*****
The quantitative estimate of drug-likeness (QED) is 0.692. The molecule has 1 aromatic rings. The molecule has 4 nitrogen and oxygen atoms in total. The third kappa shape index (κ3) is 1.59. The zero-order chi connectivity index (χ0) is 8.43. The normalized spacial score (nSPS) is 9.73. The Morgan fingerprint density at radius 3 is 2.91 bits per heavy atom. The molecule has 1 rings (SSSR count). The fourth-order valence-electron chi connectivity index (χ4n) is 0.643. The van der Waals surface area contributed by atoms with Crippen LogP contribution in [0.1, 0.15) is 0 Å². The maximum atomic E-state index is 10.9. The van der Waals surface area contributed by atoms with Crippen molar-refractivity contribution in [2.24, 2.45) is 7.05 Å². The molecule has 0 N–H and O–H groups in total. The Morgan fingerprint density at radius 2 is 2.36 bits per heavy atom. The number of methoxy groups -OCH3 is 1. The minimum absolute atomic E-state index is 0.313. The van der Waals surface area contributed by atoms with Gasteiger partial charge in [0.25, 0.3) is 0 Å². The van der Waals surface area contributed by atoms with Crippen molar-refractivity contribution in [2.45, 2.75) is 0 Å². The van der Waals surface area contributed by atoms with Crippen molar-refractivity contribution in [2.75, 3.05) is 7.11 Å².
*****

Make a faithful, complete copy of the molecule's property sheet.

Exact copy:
The quantitative estimate of drug-likeness (QED) is 0.692. The molecule has 1 aromatic rings. The molecule has 4 nitrogen and oxygen atoms in total. The third kappa shape index (κ3) is 1.59. The zero-order chi connectivity index (χ0) is 8.43. The normalized spacial score (nSPS) is 9.73. The Morgan fingerprint density at radius 3 is 2.91 bits per heavy atom. The molecule has 1 rings (SSSR count). The fourth-order valence-electron chi connectivity index (χ4n) is 0.643. The van der Waals surface area contributed by atoms with Crippen LogP contribution in [0.1, 0.15) is 0 Å². The maximum atomic E-state index is 10.9. The van der Waals surface area contributed by atoms with Crippen molar-refractivity contribution in [2.24, 2.45) is 7.05 Å². The molecule has 0 N–H and O–H groups in total. The Morgan fingerprint density at radius 2 is 2.36 bits per heavy atom. The number of methoxy groups -OCH3 is 1. The minimum absolute atomic E-state index is 0.313. The van der Waals surface area contributed by atoms with Gasteiger partial charge in [0.25, 0.3) is 0 Å². The van der Waals surface area contributed by atoms with Crippen molar-refractivity contribution in [2.45, 2.75) is 0 Å². The van der Waals surface area contributed by atoms with Crippen molar-refractivity contribution in [2.75, 3.05) is 7.11 Å².